While many experts had expected this year’s Budget to deliver more changes to the UK’s pension system, in the end it was ISAs that got the biggest makeover from the Chancellor.
George Osborne revealed in the run-up to his speech that he was no longer considering a limit on the tax relief applied by the government to pension contributions. So the big question was whether the Budget would in fact contain any significant surprises.
In the event, there was no last-minute rabbit from the hat – but there were a large number of less dramatic policy changes announced.
Savers, investors and peer-to-peer lenders will benefit from a steep increase in the ISA limit, which comes into effect from April 2017. At present, the annual ceiling is £15,240 but that will rise to £20,000 next year.
For a Zopa customer who earns 4.5% a year by lending their maximum allowance through an Innovative Finance ISA (coming soon) this could mean an annual tax saving of at least £180 (higher-rate taxpayers would be £360 better off), though it is important to remember that with peer-to-peer lending your capital is at risk.
Next April will also see the introduction of the Lifetime ISA, aimed at the under-40s. This will function a bit like a pension, in that any contributions (up to a £4,000 annual limit) will be given a 25% government top-up.
The money can later be withdrawn, tax-free, either to buy a first home or to pay for retirement.
Higher personal allowances
There were further steps to increase the amount workers can earn free of income tax. Next month, the personal allowance is due to rise to £11,000, and Osborne said this would go up to £11,500 in 2017.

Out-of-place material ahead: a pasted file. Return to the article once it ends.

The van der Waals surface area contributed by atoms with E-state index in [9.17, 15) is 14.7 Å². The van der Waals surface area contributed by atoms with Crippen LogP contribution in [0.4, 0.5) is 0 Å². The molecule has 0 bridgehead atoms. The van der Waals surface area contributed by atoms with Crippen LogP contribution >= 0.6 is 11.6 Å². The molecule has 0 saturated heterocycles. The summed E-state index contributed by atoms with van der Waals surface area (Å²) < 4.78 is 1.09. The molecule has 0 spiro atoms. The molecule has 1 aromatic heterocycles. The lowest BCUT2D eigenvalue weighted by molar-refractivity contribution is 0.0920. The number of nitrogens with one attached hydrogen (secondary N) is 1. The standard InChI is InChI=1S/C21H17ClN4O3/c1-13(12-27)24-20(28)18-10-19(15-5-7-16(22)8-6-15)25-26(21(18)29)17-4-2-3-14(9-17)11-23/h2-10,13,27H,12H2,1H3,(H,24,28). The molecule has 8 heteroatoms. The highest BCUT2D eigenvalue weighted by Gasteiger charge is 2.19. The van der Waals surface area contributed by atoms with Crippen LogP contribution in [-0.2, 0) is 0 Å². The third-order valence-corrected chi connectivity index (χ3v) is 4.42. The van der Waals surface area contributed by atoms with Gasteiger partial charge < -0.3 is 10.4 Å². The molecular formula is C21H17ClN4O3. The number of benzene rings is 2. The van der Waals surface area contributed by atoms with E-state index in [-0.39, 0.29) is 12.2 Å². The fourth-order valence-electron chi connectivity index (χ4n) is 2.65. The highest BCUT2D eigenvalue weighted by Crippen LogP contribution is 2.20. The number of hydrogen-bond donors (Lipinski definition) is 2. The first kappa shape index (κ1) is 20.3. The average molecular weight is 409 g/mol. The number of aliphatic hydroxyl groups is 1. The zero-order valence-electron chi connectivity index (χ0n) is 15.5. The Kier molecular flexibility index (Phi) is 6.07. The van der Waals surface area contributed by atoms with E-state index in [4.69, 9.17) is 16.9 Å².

There will also be a sharp increase in the higher-rate threshold next year, when the 40% rate will kick in only when earnings exceed £45,000 – currently, the cut-off is £42,385.
Capital-gains tax cut
Tax on investment profits is due to be slashed from next month. Basic-rate taxpayers will see their capital-gains tax rate fall to 10% from its current 18%, while for higher-rate taxpayers, the rate will be 20% instead of 28%. The cut won’t apply to residential property, however.
Sharing economy allowances
In recognition of the higher numbers of people using sharing economy services such as Airbnb, the Chancellor is to introduce a £1,000 tax-free allowance for gains made via accommodation-rental sites. The same tax exemption will apply to profits made trading on the likes of Amazon Marketplace and eBay, as well as revenues from ride-sharing services, for example.
Duty on beer, cider, whisky and other spirits is being frozen this year, although there will be higher rates on wine and tobacco. Motorists will be pleased that the fuel duty freeze is set to continue for another year, especially given reports ahead of the Budget that the rate was set to increase.
Car insurance prices are set to rise, however, thanks to another increase in insurance premium tax – it will go up to 10% from October, following a rise from 6% to 9.5% last year. This tax hike will also affect the cost of home cover.